A tree up to 65 ft in height with an open head of spreading and ascending branches. Trunk up to 4 ft in diameter, with coarsely furrowed bark. First-year branchlets 1⁄12 in. in diameter, smooth, shining brown. Spur shoots with 3 to 5 leaves. Leaves leathery, glabrous and shining above, paler below, glabrous except for axillary tufts and numerous glands, narrowly to broadly ovate, acute, unequal at the base, with 8 to 12 pairs of veins, margins doubly-serrate; petiole 1⁄12 to 5⁄8 in. long, pubescent above, glabrous below. Flowers and fruit similar to those of U. carpinifolia.
vat. angustifolia Melville – Leaves of the short shoots narrowly ovate to ovate lanceolate 11⁄2 to 31⁄2 in. long, very unequal at the base, the long side meeting the petiole 1⁄24 to 1⁄8 in. below the short side; petiole 1⁄4 to 5⁄8 in. long.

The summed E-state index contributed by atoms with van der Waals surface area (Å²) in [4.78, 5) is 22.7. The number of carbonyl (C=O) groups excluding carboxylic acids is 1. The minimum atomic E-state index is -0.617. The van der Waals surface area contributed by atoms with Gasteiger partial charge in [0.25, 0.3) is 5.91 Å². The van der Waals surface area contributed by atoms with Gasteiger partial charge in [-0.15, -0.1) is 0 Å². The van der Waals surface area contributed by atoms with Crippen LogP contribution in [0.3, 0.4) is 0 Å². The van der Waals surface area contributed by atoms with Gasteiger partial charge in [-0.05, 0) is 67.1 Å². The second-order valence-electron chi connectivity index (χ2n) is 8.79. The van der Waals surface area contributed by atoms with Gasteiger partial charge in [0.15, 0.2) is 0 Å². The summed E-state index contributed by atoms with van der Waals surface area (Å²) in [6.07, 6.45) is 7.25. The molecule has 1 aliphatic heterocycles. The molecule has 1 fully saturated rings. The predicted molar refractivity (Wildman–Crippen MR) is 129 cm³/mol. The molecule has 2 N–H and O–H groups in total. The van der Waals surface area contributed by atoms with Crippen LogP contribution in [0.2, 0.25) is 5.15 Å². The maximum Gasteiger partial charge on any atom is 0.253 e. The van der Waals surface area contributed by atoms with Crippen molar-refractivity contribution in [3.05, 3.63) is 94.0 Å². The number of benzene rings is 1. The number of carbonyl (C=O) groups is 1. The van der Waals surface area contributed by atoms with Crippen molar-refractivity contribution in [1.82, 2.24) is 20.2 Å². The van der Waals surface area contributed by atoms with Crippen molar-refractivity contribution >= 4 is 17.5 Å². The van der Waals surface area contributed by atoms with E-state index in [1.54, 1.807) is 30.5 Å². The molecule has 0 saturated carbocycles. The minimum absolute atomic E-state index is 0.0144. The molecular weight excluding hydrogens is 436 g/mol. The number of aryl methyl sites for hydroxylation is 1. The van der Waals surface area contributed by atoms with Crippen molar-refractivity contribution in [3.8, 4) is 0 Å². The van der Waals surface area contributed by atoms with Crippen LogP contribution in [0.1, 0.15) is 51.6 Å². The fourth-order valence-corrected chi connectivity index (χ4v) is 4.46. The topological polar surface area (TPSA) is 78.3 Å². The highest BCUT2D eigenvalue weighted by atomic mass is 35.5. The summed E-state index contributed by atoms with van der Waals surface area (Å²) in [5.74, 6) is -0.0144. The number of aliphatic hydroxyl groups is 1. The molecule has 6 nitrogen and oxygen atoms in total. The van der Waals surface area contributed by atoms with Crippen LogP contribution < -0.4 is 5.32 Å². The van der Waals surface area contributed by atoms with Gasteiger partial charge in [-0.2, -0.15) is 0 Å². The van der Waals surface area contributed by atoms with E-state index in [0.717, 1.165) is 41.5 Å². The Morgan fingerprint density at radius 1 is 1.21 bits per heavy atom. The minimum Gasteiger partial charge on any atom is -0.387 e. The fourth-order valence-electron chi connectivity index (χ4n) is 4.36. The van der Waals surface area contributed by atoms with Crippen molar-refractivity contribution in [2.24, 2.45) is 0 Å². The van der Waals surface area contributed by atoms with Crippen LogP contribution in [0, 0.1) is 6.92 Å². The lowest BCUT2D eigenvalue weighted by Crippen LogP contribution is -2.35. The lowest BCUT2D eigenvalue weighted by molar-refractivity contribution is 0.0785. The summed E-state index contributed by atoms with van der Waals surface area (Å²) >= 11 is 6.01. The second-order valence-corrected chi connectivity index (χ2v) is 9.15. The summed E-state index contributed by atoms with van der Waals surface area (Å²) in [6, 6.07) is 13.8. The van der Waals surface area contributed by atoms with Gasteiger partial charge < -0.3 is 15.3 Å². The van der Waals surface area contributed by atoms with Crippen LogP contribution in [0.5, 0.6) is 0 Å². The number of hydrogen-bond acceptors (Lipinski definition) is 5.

var. rotundifolia Melville – Leaves of the short shoots broadly ovate, acute, 1 to 21⁄8 in. long, subcordate at the base, the long side meeting the petiole 1⁄24 to 1⁄8 in. below the short side; petiole 1⁄12 to 2⁄5 in. long.
This controversial species was described by Dr Melville in 1949 (Journ. Linn. Soc. (Bot.), Vol. 53, pp. 263-71). As interpreted by him it has a wide range in central England, from the Thames to the Trent and from Warwick to E. Anglia, the var. rotundifolia being more southern in distribution and grading northward into var. angustifolia. It is not recognised as distinct from U. carpinifolia in the second edition of Clapham, Tutin and Warburg, Flora of the British Isles, and is considered by R. H. Richens to be ‘an artificial aggregate’.
Part of its area lies within the territory of the British tribe known to the Romans as the Coritani, whence the epithet coritana.